Travellers entering the historic Calgary community of Ingelwood from the west 9 Avenue entrance will get a chance to take in the history of Calgary, in mural form.
The West Gateway Mural was unveiled on Oct. 19, on the west side of the Fair’s Fair Books building, which has long been a cultural entrance to the community.
The mural also featured an unusual aspect for outdoor public art in the city—the mural includes an augmented reality aspect that allows visitors to take in roaming buffalo, and an animated Métis jigger dance from Inglewood BIA chair and longtime Métis dancer, Dan Allard.
“It’s good to just have more celebration of Indigenous culture. For me, that’s what I find important, because it just can’t be seen or displayed enough,” said Papaschase Cree artist Jesse Gouchey, who created the mural.
“I’m pretty thrilled to have this chunk of real estate to have my artwork on it… I got my artistic start in Calgary, so it is pretty important to me.”
The work contains visual and iconographic depictions of aspects of Calgary’s history, including the confluence of the Bow and Elbow Rivers where Indigenous people would meet, the local Indigenous groups that surround Calgary, plants and animals of the area, Métis culture, the railroad and the first community members of Inglewood, and the Music Mile.
“It’s a history lesson with a pride of the area and a pride of where Calgary started. The roots behind are just like the people that originally had it as a community, and then the settlers that made it their community,” Gouchey said.
Personal connections in mural
Gouchey said that the project came about as a result of conversations had with Allard, who also happens to be a lifelong friend.
The augmented reality portion of the mural was created by Simpli.AR, and can be accessed without downloading an app by scanning a QR code located at the base of the mural.
“When we found out that Inglewood was going to tell this story, this story of the confluence, the story of the home we get to work and live on, we were really excited to say ‘hey, we have a tool that can actually have this like, come alive, pop out,'” said Simpli.AR co-founder and CFO Alisha Olandesca.
“They were really keen on it just like we were because it is probably the most powerful storytelling tool we have at our disposal right now.”
She said that aspects of the mural coming alive in video form give visitors a greater sense of the community in Inglewood.
That sense of community building was precisely the reason why the Inglewood BIA commissioned the mural project, said Rebecca O’Brien, Executive Director of the BIA.
“We had a slogan for Inglewood at one point ‘Calgary’s boldest Main Street,’ and it was a combination of bold and old—an acknowledgment of looking forward and also recognizing the past,” she said.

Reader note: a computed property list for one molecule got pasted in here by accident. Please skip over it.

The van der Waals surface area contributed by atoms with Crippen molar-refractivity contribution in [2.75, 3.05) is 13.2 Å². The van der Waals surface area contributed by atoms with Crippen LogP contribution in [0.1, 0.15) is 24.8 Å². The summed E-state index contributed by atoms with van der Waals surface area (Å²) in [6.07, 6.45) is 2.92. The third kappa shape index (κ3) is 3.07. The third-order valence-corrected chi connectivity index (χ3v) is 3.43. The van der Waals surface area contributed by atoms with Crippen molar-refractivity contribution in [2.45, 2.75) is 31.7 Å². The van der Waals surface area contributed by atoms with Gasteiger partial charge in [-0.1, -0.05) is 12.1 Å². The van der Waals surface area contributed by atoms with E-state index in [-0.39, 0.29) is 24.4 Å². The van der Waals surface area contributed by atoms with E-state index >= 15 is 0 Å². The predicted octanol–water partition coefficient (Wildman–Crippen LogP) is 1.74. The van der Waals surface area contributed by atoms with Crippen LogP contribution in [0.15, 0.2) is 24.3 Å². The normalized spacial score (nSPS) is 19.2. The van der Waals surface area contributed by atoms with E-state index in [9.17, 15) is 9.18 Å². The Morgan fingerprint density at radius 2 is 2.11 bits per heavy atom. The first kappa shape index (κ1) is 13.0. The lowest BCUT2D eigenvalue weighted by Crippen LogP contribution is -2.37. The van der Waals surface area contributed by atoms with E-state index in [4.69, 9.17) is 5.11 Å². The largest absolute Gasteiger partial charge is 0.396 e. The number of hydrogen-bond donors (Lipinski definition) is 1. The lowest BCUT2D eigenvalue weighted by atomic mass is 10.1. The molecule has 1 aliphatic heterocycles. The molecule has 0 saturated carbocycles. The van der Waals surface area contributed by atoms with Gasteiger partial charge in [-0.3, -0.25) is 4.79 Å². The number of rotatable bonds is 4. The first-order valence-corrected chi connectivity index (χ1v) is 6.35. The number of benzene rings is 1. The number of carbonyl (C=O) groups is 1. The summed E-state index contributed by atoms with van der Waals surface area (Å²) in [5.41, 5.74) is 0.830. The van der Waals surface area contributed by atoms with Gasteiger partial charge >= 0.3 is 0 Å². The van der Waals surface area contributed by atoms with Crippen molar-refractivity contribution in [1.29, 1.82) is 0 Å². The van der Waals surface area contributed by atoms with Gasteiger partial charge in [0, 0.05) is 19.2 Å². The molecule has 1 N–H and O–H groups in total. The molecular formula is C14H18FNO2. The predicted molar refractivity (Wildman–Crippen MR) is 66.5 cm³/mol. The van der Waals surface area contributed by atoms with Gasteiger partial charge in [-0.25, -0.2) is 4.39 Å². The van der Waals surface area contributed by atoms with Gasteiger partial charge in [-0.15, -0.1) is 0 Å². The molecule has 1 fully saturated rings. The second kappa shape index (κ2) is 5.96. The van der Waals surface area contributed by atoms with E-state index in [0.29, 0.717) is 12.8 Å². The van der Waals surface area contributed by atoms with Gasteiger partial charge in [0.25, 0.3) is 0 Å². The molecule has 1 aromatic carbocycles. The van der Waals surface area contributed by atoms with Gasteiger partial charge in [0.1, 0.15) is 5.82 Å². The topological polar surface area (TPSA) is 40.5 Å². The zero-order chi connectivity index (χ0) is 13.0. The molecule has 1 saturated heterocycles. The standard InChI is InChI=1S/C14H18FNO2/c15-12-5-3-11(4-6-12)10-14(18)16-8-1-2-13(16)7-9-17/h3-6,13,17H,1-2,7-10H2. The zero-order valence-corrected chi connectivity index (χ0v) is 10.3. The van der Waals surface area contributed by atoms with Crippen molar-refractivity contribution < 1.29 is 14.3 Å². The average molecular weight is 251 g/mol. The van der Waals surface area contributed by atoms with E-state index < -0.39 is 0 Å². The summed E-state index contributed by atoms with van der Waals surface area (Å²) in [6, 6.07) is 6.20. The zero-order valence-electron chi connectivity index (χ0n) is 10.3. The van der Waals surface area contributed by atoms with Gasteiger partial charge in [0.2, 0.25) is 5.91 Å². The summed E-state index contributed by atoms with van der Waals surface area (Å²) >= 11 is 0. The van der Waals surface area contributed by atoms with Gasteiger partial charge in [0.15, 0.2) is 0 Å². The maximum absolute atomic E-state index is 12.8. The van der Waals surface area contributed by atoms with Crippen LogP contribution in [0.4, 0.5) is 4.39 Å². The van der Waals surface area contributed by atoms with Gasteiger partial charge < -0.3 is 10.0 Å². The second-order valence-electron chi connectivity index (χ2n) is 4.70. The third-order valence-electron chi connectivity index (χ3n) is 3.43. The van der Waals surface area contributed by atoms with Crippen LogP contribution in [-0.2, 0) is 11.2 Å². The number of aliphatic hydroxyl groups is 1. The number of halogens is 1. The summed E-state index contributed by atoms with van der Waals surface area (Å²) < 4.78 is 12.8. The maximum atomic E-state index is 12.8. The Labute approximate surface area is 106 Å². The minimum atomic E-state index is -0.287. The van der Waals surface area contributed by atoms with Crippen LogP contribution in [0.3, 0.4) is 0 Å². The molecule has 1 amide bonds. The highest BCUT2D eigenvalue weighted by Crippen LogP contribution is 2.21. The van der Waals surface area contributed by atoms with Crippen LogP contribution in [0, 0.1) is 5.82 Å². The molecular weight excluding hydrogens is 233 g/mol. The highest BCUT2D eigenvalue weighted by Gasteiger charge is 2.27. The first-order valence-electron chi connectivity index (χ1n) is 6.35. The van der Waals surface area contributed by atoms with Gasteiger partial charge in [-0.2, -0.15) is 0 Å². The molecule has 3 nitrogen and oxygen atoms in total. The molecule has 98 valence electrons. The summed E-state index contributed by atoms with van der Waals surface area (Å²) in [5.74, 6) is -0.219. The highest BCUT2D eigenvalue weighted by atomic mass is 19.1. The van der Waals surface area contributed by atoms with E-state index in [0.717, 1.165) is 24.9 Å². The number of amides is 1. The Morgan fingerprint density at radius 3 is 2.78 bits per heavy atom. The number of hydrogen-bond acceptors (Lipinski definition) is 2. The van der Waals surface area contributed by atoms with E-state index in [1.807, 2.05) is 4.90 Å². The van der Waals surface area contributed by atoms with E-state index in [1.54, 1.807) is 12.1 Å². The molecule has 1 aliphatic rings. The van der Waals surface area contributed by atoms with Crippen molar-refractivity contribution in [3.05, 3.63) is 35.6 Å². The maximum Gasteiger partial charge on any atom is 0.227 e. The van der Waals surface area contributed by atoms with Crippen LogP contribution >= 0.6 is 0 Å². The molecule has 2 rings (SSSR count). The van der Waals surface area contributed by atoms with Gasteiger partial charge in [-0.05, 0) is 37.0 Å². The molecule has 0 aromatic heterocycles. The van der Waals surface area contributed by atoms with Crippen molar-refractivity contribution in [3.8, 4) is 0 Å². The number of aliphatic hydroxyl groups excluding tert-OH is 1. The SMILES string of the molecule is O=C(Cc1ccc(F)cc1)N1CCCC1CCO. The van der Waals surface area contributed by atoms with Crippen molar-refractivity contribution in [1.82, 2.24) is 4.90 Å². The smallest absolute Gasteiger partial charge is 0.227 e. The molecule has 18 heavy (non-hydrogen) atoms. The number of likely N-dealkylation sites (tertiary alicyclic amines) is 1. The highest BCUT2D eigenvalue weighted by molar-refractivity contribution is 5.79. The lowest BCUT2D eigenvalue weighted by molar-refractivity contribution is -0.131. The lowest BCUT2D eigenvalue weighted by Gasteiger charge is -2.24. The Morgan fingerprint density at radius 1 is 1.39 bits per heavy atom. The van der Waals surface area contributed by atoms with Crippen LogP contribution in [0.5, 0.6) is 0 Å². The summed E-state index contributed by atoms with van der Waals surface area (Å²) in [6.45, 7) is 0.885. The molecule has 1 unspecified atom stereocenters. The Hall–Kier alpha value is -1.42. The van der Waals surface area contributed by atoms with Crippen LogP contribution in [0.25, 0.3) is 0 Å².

“Before this neighbourhood gentrified, this was a working-class neighbourhood. It was based on the rail lines right behind us. It’s important to acknowledge those routes and pay homage to those routes and also before that for hundreds of years. This is the confluence of the Elbow and the Bow.”
O’Brien said that the mural, although created by an Indigenous artist, wasn’t a conscious attempt at reconciliation given the site’s closeness to the confluence of the two rivers.
“There are self-conscious and orchestrated efforts, and I’m not downplaying those… but we had engagement sessions on this, and I think that there’s something much more natural when it’s not like, we have to do this,” she said.
“Rather, we want to do this because it’s fascinating, and it’s interesting, and it’s important. It’s not a lecture, it’s an immersion into something that includes people.”
Joe Ceci, MLA for Calgary Buffalo, which covers Inglewood, said that the mural offered another way for Calgarians to learn about Indigenous culture, and to appreciate what reconciliation is really about.
“We know that there might be a gathering place just here by Fort Calgary. It’s one of three places that are being investigated, and if it is by Fort Calgary, it would bring thousands and thousands of people to this place and they’ll be able to see this beautiful mural at the same time,” he said.
“I’m hopeful that the gathering place will be here at Fort Calgary, but if it’s not, we still have a wonderful mural that talks about the past, present and future.”
The West Gateway Mural was funded by the Province of Alberta, the Inglewood BIA, and Hungerford Properties.